Understanding The Thyroid: What is Thyroid?

A small gland, the thyroid in the human body is found in the neck just below Adam's apple. It is an endocrine gland that performs the important function of releasing hormones that increase the levels of oxygen needed for important body functions and more protein production. In this way, the thyroid plays a crucial role in regulating the metabolic rate of the organs in the body.

Thyroid-stimulating hormone (TSH), which is produced by the pituitary gland in the brain, usually controls thyroid gland. As a result, the regulating hormone will "switch off" the production of TSH when the body's level of thyroid hormones is high. Thyroid diseases occur when the thyroid is underactive (hypothyroidism) or overactive (hyperthyroidism). Let's look at both of these disorders in a little more detail:

Common Causes Of Thyroid Disorders

Inappropriate TSH levels most commonly cause thyroid disorders. Here are the causes of thyroid diseases:


Hashimoto's thyroiditis, an autoimmune condition in which the body creates antibodies that damage sections of the thyroid gland itself, is the most prevalent cause of hypothyroidism (an underactive thyroid gland). In some cases, surgical removal or even a particular medicine might trigger this disease. Other causes of hypothyroidism include pituitary and hypothalamic disorders and iodine deficiency.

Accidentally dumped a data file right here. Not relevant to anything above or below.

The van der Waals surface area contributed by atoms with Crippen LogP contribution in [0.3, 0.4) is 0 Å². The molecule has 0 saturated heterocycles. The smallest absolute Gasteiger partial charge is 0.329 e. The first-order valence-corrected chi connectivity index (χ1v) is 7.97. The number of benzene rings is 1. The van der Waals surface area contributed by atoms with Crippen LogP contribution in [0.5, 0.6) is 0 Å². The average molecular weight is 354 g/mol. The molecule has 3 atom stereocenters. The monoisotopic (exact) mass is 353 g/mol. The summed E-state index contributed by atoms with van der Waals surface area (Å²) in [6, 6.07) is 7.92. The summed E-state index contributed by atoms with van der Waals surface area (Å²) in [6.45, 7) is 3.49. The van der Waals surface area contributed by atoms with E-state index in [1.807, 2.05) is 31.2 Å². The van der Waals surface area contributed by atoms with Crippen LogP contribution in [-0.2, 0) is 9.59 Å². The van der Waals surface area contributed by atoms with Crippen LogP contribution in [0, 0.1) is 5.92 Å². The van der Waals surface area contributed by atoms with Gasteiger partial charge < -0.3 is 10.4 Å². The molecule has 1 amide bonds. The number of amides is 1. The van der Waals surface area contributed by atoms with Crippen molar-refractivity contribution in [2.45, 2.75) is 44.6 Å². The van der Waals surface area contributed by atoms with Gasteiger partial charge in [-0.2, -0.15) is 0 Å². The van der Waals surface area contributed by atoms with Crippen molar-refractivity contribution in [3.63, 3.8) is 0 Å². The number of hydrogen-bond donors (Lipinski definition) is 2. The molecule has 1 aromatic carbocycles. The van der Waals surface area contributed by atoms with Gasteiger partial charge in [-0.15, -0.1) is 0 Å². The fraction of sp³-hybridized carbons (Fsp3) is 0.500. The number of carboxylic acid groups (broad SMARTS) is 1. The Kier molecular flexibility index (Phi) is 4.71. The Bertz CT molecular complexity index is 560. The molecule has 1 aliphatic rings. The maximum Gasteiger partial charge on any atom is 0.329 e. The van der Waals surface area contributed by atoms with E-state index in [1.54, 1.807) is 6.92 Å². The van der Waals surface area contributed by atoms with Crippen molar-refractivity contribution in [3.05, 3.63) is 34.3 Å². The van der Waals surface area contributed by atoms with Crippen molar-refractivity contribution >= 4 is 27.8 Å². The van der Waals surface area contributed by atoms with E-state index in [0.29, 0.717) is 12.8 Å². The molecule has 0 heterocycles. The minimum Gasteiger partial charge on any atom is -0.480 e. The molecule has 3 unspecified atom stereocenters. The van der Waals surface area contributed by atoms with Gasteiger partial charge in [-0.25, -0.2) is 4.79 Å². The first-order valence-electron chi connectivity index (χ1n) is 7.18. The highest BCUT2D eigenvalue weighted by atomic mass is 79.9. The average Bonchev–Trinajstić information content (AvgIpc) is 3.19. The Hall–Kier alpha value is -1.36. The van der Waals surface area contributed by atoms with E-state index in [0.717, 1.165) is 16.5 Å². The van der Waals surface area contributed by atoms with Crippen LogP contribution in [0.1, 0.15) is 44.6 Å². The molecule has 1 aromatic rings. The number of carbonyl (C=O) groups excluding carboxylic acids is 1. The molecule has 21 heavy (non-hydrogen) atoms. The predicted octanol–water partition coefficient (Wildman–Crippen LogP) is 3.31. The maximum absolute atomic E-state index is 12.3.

Graves' disease, which causes the immune system to produce an antibody that stimulates the thyroid gland completely, is one of the leading causes of this condition. This leads to increased exercise and higher levels of thyroid hormones. Toxic thyroid adenoma is another name for this condition's cause. In this disease, adenomas, abnormal nodules of thyroid tissue, produce thyroid hormones continuously, even though they are not needed.
On the other hand, secondary hyperthyroidism occurs when the body's pituitary gland begins to produce excessive TSH. The thyroid gland is overwhelmed as a result of this. In other cases, a pituitary tumor can cause the body's TSH levels to rise. In rare circumstances, the patient's pituitary gland becomes resistant to thyroid hormones, rendering the patient unresponsive to high levels.
Thyroiditis is another cause of hyperthyroidism that has been found. The thyroid gland becomes inflamed due to this condition, which can cause temporary hyperthyroidism followed by hypothyroidism.

What are the common symptoms of thyroid disease?

People with thyroid disease may suffer from various symptoms. Unfortunately, the symptoms of a thyroid disorder are usually confused with those of other medical disorders and stages of life. This can make it difficult to understand if the symptoms are related to thyroid problems or other health problems.

Thyroid disease symptoms can be classified into two categories: hyperthyroidism (caused by having too much thyroid hormone) and hypothyroidism (caused by having too little thyroid hormone).

Symptoms of hyperthyroidism (an overactive thyroid) can include:

Symptoms of hypothyroidism (an underactive thyroid) can include

How is thyroid disease treated?

Treatment for hyperthyroidism and hypothyroidism must be entirely different from one another. Let's look at the treatment measures: